The other week, I noticed I had passed a milestone of sorts on Goodreads. I had tracked 1000 books , read and done. Now, of course, I have read many more than 1000 books in my lifetime, but I’ve been pretty diligent about keeping tabs on books I am reading with my Goodreads account (and thus, I felt more than a bit strange about it once Amazon took it over, but I have not yet noticed too much of an Amazon intrusion).
Goodreads also spits out data from the year behind (particularly if you take part in their reading challenge. I do the challenge, usually aiming for 100 books in a year). The graphic above is from my 2017 reading, which I find interesting and amusing.
One hundred thirty five books in a year and one thousand books since joining the site itself (I don’t remember how many years ago now) are pretty cool milestones, but nothing stands still so I’m off to read my next 1000 books or so. Don’t wait around. It’ll take me some time to do that.
Time travel is surely a familiar and sometimes overused plot device with science fiction writers and many graphic novelists. I don’t mind the use of time this way, as long as the story doesn’t get so folded in on itself that you lose your balance. In The Time Museum, writer/illustrator Matthew Loux utilizes the time travel concept, too, but he does so with humor, focus, and a keen eye for character development.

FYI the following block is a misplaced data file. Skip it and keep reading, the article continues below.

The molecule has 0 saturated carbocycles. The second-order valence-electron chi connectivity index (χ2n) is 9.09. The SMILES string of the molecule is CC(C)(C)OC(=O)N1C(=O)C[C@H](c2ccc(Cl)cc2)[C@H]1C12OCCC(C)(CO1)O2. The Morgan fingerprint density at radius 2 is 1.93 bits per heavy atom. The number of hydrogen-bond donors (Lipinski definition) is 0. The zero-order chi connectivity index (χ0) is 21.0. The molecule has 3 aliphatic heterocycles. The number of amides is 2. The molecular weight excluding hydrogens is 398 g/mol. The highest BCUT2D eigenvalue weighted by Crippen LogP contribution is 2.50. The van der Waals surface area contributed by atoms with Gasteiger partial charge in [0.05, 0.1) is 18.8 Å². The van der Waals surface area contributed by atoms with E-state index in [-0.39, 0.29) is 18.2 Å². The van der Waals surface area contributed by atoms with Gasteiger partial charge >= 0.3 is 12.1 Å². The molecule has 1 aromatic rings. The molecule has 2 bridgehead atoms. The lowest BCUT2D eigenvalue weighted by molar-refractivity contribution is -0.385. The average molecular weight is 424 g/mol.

The story revolves around protagonist Delia Bean, an outcast of sorts in her school. She finds adventure and self-confidence when she stumbles into her uncle’s Time Museum, a sort of bastion of science and discovery of artifacts from the past and the future that is built on the concepts of time travel itself.
Delia emerges as a leader of a small band of other youthful time travelers (in training), and along with some fantastic adventures (set as ‘trials’), Delia and her companions meet and then must confront a mysterious traveler in time who seems bent on some nefarious project, and the kids must work together to save a future London from disaster.
There’s a manga-look to the artwork here by Loux — with big emotional eyes to characters to express emotions — and the pace of story is swift, and fun. There’s a lot of light-hearted humor in this graphic novel, and I suspect it would appeal nicely to middle school readers.
Last night, my wife and I watched the new David Letterman show on Netflix, as he talked to Barack Obama. It was a relief of sorts to know we did once, not that long ago, have a president who could articulate a thought and an idea or two. It was a love fest between Letterman and Obama, which was fine for us but would have been annoying to anyone who thought Obama didn’t do nearly enough.